As a result of these circumstances, plaintiffs filed suit in the District Court. They challenged, inter alia, New Jersey's determination that their CSATs are countable resources, the state-payback requirement for CSATs deemed not countable, and New Jersey's failure to promulgate procedures for undue hardship hearings required by federal law. The District Court (per Judge Bassler) denied relief and dismissed certain of their claims (though both actions were without prejudice in part). First, it held plaintiffs' CSATs countable under federal law. Second, although the Court believed that New Jersey's state-payback requirement violates federal law by imposing Medicaid eligibility criteria more stringent than those imposed by the Medicaid Act (i.e., that Medicaid claimants with CSATs name New Jersey first beneficiary, when federal law imposes no such requirement), the Court saw no risk of irreparable harm because New Jersey ceased to require state paybacks for CSATs post-1999 when it began to deem CSATs countable assets. Finally, the Court confirmed that plaintiffs must be afforded an opportunity for an undue hardship hearing (and that New Jersey had failed to promulgate procedures for such a hearing). However, because New Jersey conceded its obligation and had committed to promulgating regulations for hearings, the Court held that its failure to do so thus far posed no risk of irreparable harm. Judge Bassler left open the possibility that plaintiffs could return to federal court if New Jersey failed to implement its promised procedures.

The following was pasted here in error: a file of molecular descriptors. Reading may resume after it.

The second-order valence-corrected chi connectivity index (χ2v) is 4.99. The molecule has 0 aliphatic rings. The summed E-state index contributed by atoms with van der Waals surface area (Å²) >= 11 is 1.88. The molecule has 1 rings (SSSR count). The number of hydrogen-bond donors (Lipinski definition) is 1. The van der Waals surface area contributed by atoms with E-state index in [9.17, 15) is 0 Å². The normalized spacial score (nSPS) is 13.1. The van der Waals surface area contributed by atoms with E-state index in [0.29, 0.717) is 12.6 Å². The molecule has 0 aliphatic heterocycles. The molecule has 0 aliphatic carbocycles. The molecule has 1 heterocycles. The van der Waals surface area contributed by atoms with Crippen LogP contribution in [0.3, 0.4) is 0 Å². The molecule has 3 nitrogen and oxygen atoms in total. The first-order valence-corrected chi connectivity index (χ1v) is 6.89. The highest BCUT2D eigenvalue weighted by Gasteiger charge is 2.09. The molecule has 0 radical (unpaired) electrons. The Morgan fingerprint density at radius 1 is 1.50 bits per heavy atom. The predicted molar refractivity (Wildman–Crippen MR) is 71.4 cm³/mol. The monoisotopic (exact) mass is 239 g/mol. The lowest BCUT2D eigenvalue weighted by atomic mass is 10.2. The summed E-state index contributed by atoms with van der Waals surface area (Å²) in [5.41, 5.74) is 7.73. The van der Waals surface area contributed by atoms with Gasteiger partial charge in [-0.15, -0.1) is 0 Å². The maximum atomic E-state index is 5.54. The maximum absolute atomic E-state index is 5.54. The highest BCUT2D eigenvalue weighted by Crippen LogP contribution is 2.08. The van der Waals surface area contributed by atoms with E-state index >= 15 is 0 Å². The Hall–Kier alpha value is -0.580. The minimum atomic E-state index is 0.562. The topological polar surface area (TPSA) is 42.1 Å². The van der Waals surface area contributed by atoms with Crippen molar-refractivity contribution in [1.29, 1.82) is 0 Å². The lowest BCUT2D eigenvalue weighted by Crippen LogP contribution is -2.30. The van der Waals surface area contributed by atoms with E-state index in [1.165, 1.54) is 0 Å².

In the meantime, despite the absence of officially promulgated procedures, New Jersey offered plaintiffs the opportunity to plead undue hardship in conformity with federally mandated standards. The State sent "amended" denial letters to plaintiffs in December 1999 notifying them of their right to apply for undue hardship exceptions. Plaintiffs declined to do so, however.5